This week was a fun cookie, and turned out...interestingly. I actually started the cookie on Saturday due to a busy weekend and the fact that the dough had to chill for some time. There's no sugar or leavening part in the dough itself, and thus the cookie is only slightly sweet. The idea is pretty basic: make dough, roll out dough, sprinkle cinnamon-sugar mixture, roll up dough, freeze, cut in slices, bake. So, I guess that's the short story of it.

These were pretty fun in the end. I think the best part of making my cookies are involving the "testers"--primarily my sister and my mom. While I was cutting the dough, my sister came in and asked if she could try a raw cookie. (Before you get grossed out, you have to realize that we are big in my family on cookie dough. And kudos to this one because there are no eggs in the dough, thus no raw eggs, thus no risk of food-borne illnesses. Score!) She enjoyed them so much that I had to give them a try...and I do have to say that they were rather tasty. So much so that I ended up not baking the last quarter of the last log so that I could reserve it for frozen snacking. They were just as good as the baked cookie in the end.

The other interesting thing about these cookies was that the centers would peak in the spirals; my sister and I decided that they looked like something that came out of a Dr. Seuss book. She told me that I should make more in July for our trip to Massachusetts (I have a wedding to attend, but we're making a stop on the way up to visit the Dr. Seuss Park in Springfield).

A few notes regarding technical alterations:
The recipe instructs the baker to cut the slices of spirals with a serrated knife. I tried this at first, but had a bit of difficulty; I ended up using a scraper blade that I use to smooth frosting on my cakes. Ours had an edge that looked like it could cut into something like frozen dough. This worked extremely well, and I would suggest this above all else.
As always, I never use ungreased cookie sheets anymore: I always use my silpats or parchment paper, depending on the cookie, even if it calls for ungreased cookie sheets. I find that there's less clean-up and more clean-cut (cookies, that is).
I find it best to freeze the cookie dough logs in icebox cookie form in order to slice it best. I did leave mine in the freezer for quite some time, so I would suggest to let it sit out for a few minutes (no longer) before slicing if you have left the logs in the freezer for a few hours.

These were pretty good. Not my favorite, but they were fun to make. I also find myself cursing at roll-out dough less and less nowadays. I feel like I'm accomplishing things little by little.

And now, the moment you've all waited for: Cinnamon Spirals from Good Housekeeping's "The Great Christmas Cookie Swap Book".

Cinnamon Spirals
Makes about 120 cookies

1 cup butter or margarine (2 sticks), softened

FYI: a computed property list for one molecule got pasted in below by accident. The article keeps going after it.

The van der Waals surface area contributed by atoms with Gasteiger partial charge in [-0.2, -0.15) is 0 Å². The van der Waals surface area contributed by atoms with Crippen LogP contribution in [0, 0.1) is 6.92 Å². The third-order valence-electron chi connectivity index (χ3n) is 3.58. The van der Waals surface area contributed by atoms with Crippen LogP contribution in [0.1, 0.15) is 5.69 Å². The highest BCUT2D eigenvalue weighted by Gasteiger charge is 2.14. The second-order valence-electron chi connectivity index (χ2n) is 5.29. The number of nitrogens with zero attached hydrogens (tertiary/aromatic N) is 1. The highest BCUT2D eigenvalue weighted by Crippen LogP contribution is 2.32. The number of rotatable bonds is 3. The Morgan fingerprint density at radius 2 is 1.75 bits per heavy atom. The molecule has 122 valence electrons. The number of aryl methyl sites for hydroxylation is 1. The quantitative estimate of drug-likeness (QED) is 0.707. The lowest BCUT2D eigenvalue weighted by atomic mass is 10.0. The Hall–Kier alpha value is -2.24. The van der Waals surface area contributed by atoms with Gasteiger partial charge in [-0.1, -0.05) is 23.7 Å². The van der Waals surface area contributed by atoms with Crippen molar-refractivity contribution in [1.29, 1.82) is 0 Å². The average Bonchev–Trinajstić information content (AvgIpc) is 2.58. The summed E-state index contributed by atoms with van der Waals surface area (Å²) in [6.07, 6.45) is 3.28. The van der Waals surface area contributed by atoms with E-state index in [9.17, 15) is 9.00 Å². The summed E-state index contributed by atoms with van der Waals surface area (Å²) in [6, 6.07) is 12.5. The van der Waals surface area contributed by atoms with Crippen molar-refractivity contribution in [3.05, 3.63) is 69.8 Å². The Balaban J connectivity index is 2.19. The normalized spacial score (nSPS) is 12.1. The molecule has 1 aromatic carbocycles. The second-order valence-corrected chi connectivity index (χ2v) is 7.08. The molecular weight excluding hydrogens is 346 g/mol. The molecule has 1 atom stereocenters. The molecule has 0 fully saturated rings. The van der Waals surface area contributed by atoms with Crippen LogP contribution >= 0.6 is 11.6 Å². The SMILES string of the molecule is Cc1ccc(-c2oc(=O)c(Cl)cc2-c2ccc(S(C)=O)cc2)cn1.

8 ounces cream cheese, softened
2-1/2 cups all-purpose flour
1/2 teaspoon salt
2/3 cup sugar
2 teaspoons ground cinnamon

1. In large bowl, with mixer at medium speed, beat butter and cream cheese until creamy, about 2 minutes. Reduce speed to low; gradually beat in flour and salt until well mixed, occasionally scraping bowl with rubber spatula.

2. Divide dough in half. On sheet of plastic wrap, pat 1 piece of dough into small rectangle; wrap tightly and refrigerate 1 hour or until dough is firm enough to roll. (Or freeze dough for 30 minutes.) Repeat with remaining dough.

3. Meanwhile, in small bowl, stir sugar and cinnamon until blended.

4. On lightly floured surface, with floured rolling pin, roll 1 piece of dough into 15" by 12" rectangle. Sprinkle half of cinnamon-sugar mixture evenly over dough. Starting from a long side, tightly roll rectangle jelly-roll fashion. Brush last 1/2 inch of dough with water to seal edge. Cut log crosswise in half. Slide logs onto ungreased cookie sheet; cover with plastic wrap and refrigerate 2 hours or until dough is firm enough to slice. (Or freeze dough for 45 minutes.) Repeat with remaining dough and cinnamon-sugar mixture.

5. Preheat oven to 400 degrees F. Remove 2 logs from freezer; with serrated knife, cut each log crosswise into 1/4-inch-thick slices. Place cookies 1/2 inch apart, on two ungreased large cookie sheets.

6. Bake cookies until lightly browned, 12 to 14 minutes. Transfer cookies to wire rack to cool. Repeat with remaining 2 logs.

Oh, and the cool part about this recipe? There's Nutrition information!

Each cookie: 45 calories, 1 gr protein, 4 g carbohydrates, 3 g total fat (2 g saturated), 8 mg cholesterol, 40 mg sodium

Not so bad, especially if you use reduced fat or fat-free cream cheese.

Alright folks...that's all from me for now. Stay tuned for next week's super awesome Valentine's Day cookie...once I decide what I'm doing! :-)

And, as always, happy baking!